In music, tension is the perceived need for relaxation or release created by a listener's expectations. For example, dissonance may give way to consonance. Tension may also be produced through reiteration, increase in dynamic level, or gradual motion to a higher pitch (Kliewer 1975, p. 290).
Experiments in music perception have explored perceived tension in music (Fredrickson 1999) and perceived emotional intensity (Brittin and Duke 1997; Sloboda and Lehmann 2001).
The balance between tension and repose may be explored in musical analysis, for it is determined by the contrasts which are, "of great interest to the style analyst," and may be analyzed in several, even conflicting layers, as different musical elements such as harmony may have different levels of tension than rhythm and melody (White 1976, 15).
See also 
- Brittin, R. V., & Duke, R. A. (1997). Continuous versus Summative Evaluations of Musical Intensity: A Comparison of Two Methods for Measuring Overall Effect. International Journal of Research in Music Education, 45(2), 245–258.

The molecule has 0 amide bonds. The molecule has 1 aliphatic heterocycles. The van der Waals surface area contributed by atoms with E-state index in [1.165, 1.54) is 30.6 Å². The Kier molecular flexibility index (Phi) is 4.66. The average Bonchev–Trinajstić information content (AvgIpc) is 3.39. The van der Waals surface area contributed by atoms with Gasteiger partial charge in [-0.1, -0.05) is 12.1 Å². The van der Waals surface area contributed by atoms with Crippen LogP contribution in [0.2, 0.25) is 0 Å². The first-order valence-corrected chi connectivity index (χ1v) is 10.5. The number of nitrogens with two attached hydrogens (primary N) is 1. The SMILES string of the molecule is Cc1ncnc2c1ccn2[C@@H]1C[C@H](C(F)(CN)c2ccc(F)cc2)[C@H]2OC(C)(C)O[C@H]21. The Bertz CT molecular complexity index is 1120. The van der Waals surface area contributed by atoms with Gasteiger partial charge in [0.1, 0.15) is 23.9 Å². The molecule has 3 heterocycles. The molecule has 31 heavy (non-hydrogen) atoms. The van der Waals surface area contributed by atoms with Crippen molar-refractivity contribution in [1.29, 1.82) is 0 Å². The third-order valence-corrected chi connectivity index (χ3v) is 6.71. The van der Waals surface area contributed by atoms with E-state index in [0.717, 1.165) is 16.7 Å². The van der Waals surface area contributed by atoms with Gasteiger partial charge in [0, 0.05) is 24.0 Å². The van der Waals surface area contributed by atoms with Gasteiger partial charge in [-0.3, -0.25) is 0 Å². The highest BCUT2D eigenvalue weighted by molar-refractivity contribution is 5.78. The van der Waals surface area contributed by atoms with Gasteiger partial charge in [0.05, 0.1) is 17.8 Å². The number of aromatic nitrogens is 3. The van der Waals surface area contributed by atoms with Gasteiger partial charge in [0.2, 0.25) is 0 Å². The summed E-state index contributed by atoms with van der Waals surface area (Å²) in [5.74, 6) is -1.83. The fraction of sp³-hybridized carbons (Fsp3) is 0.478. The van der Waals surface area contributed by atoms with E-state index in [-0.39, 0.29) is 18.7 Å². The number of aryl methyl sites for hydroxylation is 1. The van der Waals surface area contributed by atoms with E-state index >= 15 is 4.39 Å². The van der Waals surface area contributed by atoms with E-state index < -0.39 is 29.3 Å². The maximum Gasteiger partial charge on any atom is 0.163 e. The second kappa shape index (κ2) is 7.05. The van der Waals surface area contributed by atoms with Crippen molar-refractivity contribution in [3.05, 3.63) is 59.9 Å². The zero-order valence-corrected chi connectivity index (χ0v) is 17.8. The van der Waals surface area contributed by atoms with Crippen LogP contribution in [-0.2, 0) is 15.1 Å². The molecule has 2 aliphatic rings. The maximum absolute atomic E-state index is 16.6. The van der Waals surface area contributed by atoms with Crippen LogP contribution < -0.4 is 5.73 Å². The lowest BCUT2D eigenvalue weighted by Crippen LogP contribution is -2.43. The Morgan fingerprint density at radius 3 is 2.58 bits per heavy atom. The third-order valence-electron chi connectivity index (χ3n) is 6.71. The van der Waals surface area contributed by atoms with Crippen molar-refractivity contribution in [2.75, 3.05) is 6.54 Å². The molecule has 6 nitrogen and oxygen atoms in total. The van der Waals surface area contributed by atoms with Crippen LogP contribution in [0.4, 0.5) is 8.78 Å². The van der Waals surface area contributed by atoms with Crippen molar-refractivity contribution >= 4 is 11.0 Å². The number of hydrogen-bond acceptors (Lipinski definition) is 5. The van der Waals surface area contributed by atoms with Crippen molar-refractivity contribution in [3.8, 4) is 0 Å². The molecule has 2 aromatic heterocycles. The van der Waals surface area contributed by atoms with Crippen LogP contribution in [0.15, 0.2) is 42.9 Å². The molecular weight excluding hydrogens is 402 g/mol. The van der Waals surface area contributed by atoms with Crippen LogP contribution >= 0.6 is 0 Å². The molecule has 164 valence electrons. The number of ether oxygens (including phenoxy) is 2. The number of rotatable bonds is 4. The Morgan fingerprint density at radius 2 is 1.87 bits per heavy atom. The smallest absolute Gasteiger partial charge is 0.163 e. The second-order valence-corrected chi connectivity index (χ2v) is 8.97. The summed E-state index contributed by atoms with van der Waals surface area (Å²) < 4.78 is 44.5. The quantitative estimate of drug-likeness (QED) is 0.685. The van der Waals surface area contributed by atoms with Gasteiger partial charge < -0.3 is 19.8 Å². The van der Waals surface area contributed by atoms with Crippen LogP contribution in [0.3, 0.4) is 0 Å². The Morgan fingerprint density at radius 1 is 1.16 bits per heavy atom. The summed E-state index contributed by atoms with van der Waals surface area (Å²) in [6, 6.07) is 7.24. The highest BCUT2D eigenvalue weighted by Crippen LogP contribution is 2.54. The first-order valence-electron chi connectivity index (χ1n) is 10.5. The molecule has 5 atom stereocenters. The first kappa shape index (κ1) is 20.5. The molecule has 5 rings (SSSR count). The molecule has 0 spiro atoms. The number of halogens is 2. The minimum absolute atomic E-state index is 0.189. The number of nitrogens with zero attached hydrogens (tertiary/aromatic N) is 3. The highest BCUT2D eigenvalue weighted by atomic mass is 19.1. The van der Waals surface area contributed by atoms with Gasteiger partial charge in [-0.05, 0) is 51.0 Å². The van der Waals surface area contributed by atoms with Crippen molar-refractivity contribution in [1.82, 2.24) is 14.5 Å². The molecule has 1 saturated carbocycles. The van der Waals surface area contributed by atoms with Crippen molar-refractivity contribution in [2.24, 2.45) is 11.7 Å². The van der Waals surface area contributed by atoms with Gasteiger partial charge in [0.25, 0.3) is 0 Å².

- Fredrickson, W. E. (1999). Effect of Musical Performance on Perception of Tension in Gustav Holst's First Suite in E-flat. Journal of Research in Music Education, 47(1), 44–52.
- Kliewer, Vernon (1975). "Melody: Linear Aspects of Twentieth-Century Music", Aspects of Twentieth-Century Music. Wittlich, Gary (ed.). Englewood Cliffs, New Jersey: Prentice-Hall. ISBN 0-13-049346-5.
- Sloboda, J. A., & Lehmann, A. C. (2001). Tracking Performance Correlates of Changes in Perceived Intensity of Emotion During Different Interpretations of a Chopin Piano Prelude. Music Perception, 19(1), 87–120.
- White, John D. (1976). The Analysis of Music. ISBN 0-13-033233-X.
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